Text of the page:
It’s not clear from Buzzfeed’s coverage whether Obama requested this algorithm to be used, or whether Costolo implemented it himself without asking the President’s team about it, but it sounds from the report as though it was all Costolo’s idea. This leads to the larger question about whether Twitter’s “censorship” of hate speech and abuse still counts as “censorship,” and this is clearly a debate that has been going on at Twitter since its early days, with no end in sight.

I think one way to solve the problem is to give users the option to implement these services, or not. As I’ve explained, Verified Twitter users have access to a “quality filter,” which is probably similar to the algorithm that got used in Obama’s event, although Obama also had the added luxury of Twitter employees manually screening his replies ahead of time and filtering out any bigots who made it past the algorithm. The quality filter for Verified users has an on/off toggle, so it’s optional. It doesn’t catch everything, but it’s something, and it’s an option that I believe should be available to everybody on the service. Also, I believe Twitter should continue to iterate upon the concept of the “quality filter” and let users make suggestions and help test the feature to make sure it works as desired.

This seems like a great compromise for everyone, since it doesn’t involve Twitter deleting anybody’s tweets or ruining “free speech” necessarily. The tweets would all stay up, but they’d get filtered away from sight by people who don’t want to see hate speech or harassing messages. The people who do want to see these messages can still find them. Twitter gets to have their cake and eat it too. When combined with the tools that already exist on the platform, like muting and blocking and harassment reporting, the quality filter would be just another available feature that could help the service feel less hostile.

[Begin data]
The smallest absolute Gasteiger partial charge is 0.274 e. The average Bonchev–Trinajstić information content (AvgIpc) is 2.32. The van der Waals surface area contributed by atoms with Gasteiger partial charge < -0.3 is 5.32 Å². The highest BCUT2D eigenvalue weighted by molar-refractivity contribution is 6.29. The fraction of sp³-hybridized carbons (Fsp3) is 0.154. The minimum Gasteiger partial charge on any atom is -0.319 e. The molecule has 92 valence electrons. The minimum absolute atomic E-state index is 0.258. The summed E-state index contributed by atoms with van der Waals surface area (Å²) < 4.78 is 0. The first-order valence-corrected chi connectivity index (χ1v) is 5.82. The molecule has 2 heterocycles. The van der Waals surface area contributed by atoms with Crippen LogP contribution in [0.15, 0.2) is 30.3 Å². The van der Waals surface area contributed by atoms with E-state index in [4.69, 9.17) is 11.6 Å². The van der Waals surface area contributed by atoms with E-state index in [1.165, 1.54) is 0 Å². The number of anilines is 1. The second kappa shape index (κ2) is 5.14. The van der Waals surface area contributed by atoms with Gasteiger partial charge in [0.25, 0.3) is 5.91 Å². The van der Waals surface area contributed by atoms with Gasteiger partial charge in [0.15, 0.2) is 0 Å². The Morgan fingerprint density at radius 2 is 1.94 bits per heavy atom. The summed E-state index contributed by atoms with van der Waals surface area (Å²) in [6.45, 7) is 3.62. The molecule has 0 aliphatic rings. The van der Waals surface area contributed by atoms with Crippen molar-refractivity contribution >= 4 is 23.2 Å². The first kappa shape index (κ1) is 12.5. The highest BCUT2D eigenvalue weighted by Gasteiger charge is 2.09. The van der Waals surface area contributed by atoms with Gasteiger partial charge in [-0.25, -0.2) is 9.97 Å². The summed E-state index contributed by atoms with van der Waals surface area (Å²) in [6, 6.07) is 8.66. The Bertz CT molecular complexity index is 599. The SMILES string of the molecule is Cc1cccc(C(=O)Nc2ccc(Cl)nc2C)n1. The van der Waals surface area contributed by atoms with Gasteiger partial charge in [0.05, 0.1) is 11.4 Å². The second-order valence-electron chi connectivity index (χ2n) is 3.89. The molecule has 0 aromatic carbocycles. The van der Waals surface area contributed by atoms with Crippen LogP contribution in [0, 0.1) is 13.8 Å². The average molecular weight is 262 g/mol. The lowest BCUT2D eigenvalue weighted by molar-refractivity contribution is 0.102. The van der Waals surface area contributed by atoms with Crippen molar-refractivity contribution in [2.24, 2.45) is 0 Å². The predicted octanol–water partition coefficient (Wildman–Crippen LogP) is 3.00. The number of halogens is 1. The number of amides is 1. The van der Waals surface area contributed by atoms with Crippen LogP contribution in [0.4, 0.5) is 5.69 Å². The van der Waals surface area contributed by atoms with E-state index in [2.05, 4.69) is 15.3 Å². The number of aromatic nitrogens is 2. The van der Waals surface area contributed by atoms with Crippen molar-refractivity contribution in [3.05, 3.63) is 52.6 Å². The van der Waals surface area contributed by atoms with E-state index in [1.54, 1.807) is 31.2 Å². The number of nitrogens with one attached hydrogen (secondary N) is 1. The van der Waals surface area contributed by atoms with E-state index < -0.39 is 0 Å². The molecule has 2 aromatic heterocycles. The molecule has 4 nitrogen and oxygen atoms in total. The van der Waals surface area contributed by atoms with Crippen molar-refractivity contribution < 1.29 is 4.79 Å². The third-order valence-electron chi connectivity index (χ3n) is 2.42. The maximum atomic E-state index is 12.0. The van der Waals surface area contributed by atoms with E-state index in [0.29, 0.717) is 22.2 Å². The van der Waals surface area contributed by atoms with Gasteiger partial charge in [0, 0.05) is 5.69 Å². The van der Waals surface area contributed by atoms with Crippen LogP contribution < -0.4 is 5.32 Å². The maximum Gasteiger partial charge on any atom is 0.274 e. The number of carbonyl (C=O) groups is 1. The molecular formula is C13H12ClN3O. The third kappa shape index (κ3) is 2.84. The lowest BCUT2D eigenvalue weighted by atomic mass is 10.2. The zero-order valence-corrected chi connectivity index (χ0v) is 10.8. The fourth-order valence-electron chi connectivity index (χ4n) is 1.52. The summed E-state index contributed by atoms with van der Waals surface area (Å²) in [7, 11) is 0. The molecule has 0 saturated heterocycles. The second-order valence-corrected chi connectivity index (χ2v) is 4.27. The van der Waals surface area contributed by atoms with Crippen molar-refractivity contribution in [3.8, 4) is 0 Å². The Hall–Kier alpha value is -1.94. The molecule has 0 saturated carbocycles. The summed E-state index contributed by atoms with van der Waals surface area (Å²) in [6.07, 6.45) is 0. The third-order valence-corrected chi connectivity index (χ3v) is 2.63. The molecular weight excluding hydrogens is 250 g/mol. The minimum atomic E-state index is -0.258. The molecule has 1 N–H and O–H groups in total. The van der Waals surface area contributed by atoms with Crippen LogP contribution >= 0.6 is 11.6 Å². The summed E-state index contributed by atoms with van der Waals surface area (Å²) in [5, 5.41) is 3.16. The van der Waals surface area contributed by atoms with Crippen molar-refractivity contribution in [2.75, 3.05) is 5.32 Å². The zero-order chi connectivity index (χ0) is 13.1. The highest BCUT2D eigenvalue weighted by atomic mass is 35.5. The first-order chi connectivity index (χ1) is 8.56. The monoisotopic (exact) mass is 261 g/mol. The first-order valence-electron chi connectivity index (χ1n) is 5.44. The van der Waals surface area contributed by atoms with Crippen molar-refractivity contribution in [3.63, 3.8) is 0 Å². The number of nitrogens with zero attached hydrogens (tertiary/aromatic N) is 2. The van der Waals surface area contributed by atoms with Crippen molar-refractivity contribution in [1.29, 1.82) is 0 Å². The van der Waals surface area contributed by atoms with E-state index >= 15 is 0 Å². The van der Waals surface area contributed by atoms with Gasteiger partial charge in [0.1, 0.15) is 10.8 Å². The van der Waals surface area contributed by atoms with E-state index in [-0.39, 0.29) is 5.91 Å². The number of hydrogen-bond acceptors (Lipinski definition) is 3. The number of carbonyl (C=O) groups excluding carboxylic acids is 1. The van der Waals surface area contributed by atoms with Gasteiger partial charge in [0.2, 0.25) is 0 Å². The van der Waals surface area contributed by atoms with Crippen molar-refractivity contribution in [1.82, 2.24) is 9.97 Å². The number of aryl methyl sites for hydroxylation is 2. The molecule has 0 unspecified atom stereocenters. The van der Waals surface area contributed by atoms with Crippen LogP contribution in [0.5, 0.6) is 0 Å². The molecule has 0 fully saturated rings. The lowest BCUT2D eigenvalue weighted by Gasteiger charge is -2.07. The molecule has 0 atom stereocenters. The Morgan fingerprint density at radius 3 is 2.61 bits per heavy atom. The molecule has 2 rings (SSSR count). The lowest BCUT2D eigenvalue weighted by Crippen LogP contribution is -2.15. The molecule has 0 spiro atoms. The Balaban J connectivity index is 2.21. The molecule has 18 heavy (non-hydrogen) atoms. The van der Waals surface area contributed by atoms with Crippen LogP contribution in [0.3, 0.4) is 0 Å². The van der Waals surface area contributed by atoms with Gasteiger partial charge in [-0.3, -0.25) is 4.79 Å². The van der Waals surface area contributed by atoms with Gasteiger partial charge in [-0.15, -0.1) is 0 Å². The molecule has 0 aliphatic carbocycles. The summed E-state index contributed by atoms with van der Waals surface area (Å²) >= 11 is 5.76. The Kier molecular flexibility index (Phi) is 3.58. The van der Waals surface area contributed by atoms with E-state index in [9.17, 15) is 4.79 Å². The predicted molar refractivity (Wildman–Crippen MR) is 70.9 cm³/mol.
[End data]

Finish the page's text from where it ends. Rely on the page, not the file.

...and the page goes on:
So why is it only available to Verified users? Why does the usage of this “quality filter” only become available when celebrities are involved? Why isn’t Twitter giving users more options to control what they see online?

I think people should have more granular control over what they do and don’t interact with online, not because I’m advocating an “echo chamber” (sigh), but because I always think people should get to opt in to what they want to see as opposed to having it forced on them. I’m all for seeking out alternate perspectives, and I’m fine with reading opinions from people who don’t agree with me, but I don’t benefit from seeing hateful slurs aimed towards me. I don’t think anyone does. It doesn’t make me a better writer, and it doesn’t teach me anything new. If anything, it makes it less likely that I’ll be able to hear legitimate criticisms of my work, because I’ll be too busy combing through the illegitimate ones to find the important, valuable ones.

I hope that Twitter also can manage to take my own critiques to heart, but I imagine that it will be difficult for them to find it, because they will also be inundated with angry replies from bigots who claim to care about “free speech” but actually just want to ensure that their targets will see their racial epithets. If only there were something that could be done about that.

(via Engadget, image via Wikipedia Commons)

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Maddy Myers
Maddy Myers, journalist and arts critic, has written for the Boston Phoenix, Paste Magazine, MIT Technology Review, and tons more. She is a host on a videogame podcast called Isometric (, and she plays the keytar in a band called the Robot Knights (